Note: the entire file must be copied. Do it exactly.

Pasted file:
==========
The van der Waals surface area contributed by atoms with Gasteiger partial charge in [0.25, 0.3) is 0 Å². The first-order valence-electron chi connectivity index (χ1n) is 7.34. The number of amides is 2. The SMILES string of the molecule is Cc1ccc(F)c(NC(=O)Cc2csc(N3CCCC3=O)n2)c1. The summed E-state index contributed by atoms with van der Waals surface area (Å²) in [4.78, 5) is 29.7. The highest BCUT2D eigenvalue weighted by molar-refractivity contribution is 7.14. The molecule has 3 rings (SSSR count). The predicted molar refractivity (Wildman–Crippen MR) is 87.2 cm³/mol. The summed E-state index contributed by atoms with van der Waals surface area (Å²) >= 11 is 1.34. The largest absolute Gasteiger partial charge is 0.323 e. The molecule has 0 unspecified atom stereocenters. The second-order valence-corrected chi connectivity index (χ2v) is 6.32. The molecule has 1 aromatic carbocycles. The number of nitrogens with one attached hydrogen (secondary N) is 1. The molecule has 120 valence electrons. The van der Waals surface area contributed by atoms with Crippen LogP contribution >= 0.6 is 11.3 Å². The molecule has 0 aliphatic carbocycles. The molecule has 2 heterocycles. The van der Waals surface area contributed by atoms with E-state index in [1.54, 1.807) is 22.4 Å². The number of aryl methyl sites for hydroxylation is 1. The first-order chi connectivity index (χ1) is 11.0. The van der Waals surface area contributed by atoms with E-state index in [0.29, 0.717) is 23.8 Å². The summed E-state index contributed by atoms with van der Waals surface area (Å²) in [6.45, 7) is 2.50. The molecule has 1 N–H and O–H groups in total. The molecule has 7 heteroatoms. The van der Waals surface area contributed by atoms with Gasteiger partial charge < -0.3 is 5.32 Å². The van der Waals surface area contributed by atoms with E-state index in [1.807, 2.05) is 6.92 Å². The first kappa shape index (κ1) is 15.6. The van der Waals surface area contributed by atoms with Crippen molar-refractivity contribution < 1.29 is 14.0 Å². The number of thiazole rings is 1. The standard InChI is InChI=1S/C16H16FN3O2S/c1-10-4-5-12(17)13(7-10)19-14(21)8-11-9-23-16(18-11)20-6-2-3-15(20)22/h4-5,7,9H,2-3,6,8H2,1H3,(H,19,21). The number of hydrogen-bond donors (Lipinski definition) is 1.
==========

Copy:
The van der Waals surface area contributed by atoms with Gasteiger partial charge in [0.25, 0.3) is 0 Å². The first-order valence-electron chi connectivity index (χ1n) is 7.34. The number of amides is 2. The SMILES string of the molecule is Cc1ccc(F)c(NC(=O)Cc2csc(N3CCCC3=O)n2)c1. The summed E-state index contributed by atoms with van der Waals surface area (Å²) in [4.78, 5) is 29.7. The highest BCUT2D eigenvalue weighted by molar-refractivity contribution is 7.14. The molecule has 3 rings (SSSR count). The predicted molar refractivity (Wildman–Crippen MR) is 87.2 cm³/mol. The summed E-state index contributed by atoms with van der Waals surface area (Å²) >= 11 is 1.34. The largest absolute Gasteiger partial charge is 0.323 e. The molecule has 0 unspecified atom stereocenters. The second-order valence-corrected chi connectivity index (χ2v) is 6.32. The molecule has 1 aromatic carbocycles. The number of nitrogens with one attached hydrogen (secondary N) is 1. The molecule has 120 valence electrons. The van der Waals surface area contributed by atoms with Crippen LogP contribution >= 0.6 is 11.3 Å². The molecule has 0 aliphatic carbocycles. The molecule has 2 heterocycles. The van der Waals surface area contributed by atoms with E-state index in [1.54, 1.807) is 22.4 Å². The number of aryl methyl sites for hydroxylation is 1. The first-order chi connectivity index (χ1) is 11.0. The van der Waals surface area contributed by atoms with E-state index in [0.29, 0.717) is 23.8 Å². The summed E-state index contributed by atoms with van der Waals surface area (Å²) in [6.45, 7) is 2.50. The molecule has 1 N–H and O–H groups in total. The molecule has 7 heteroatoms. The van der Waals surface area contributed by atoms with Gasteiger partial charge < -0.3 is 5.32 Å². The van der Waals surface area contributed by atoms with E-state index in [1.807, 2.05) is 6.92 Å². The first kappa shape index (κ1) is 15.6. The van der Waals surface area contributed by atoms with Crippen molar-refractivity contribution < 1.29 is 14.0 Å². The number of thiazole rings is 1. The standard InChI is InChI=1S/C16H16FN3O2S/c1-10-4-5-12(17)13(7-10)19-14(21)8-11-9-23-16(18-11)20-6-2-3-15(20)22/h4-5,7,9H,2-3,6,8H2,1H3,(H,19,21). The number of hydrogen-bond donors (Lipinski definition) is 1.